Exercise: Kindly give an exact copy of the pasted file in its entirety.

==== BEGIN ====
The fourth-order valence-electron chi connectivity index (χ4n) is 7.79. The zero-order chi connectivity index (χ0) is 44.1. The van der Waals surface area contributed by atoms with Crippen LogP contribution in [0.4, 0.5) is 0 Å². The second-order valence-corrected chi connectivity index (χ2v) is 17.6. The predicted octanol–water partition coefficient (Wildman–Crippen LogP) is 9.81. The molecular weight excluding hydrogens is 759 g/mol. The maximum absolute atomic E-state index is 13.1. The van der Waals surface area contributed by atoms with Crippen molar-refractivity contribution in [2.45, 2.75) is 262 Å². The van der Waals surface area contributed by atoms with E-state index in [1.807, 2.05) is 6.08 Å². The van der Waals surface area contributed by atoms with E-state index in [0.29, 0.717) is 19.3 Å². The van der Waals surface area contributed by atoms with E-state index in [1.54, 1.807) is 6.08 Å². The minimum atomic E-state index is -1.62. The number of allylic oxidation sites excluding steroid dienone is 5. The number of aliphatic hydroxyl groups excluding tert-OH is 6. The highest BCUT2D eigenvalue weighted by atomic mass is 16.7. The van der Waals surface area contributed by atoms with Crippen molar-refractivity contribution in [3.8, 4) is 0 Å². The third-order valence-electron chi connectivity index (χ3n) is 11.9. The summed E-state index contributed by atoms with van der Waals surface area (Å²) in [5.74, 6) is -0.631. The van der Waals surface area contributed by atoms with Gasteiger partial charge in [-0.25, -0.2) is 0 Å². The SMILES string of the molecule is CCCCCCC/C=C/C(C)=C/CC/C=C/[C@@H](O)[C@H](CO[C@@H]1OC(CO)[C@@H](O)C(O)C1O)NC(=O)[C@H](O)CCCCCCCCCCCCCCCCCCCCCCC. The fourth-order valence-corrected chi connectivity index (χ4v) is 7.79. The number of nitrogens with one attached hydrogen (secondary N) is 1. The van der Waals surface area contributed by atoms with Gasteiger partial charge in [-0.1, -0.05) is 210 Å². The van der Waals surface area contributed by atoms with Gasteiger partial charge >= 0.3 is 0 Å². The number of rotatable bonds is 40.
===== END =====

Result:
The fourth-order valence-electron chi connectivity index (χ4n) is 7.79. The zero-order chi connectivity index (χ0) is 44.1. The van der Waals surface area contributed by atoms with Crippen LogP contribution in [0.4, 0.5) is 0 Å². The second-order valence-corrected chi connectivity index (χ2v) is 17.6. The predicted octanol–water partition coefficient (Wildman–Crippen LogP) is 9.81. The molecular weight excluding hydrogens is 759 g/mol. The maximum absolute atomic E-state index is 13.1. The van der Waals surface area contributed by atoms with Crippen molar-refractivity contribution in [2.45, 2.75) is 262 Å². The van der Waals surface area contributed by atoms with E-state index in [1.807, 2.05) is 6.08 Å². The van der Waals surface area contributed by atoms with E-state index in [0.29, 0.717) is 19.3 Å². The van der Waals surface area contributed by atoms with E-state index in [1.54, 1.807) is 6.08 Å². The minimum atomic E-state index is -1.62. The number of allylic oxidation sites excluding steroid dienone is 5. The number of aliphatic hydroxyl groups excluding tert-OH is 6. The highest BCUT2D eigenvalue weighted by atomic mass is 16.7. The van der Waals surface area contributed by atoms with Crippen molar-refractivity contribution in [3.8, 4) is 0 Å². The third-order valence-electron chi connectivity index (χ3n) is 11.9. The summed E-state index contributed by atoms with van der Waals surface area (Å²) in [5.74, 6) is -0.631. The van der Waals surface area contributed by atoms with Gasteiger partial charge in [-0.25, -0.2) is 0 Å². The SMILES string of the molecule is CCCCCCC/C=C/C(C)=C/CC/C=C/[C@@H](O)[C@H](CO[C@@H]1OC(CO)[C@@H](O)C(O)C1O)NC(=O)[C@H](O)CCCCCCCCCCCCCCCCCCCCCCC. The fourth-order valence-corrected chi connectivity index (χ4v) is 7.79. The number of nitrogens with one attached hydrogen (secondary N) is 1. The van der Waals surface area contributed by atoms with Gasteiger partial charge in [-0.1, -0.05) is 210 Å². The van der Waals surface area contributed by atoms with Gasteiger partial charge >= 0.3 is 0 Å². The number of rotatable bonds is 40.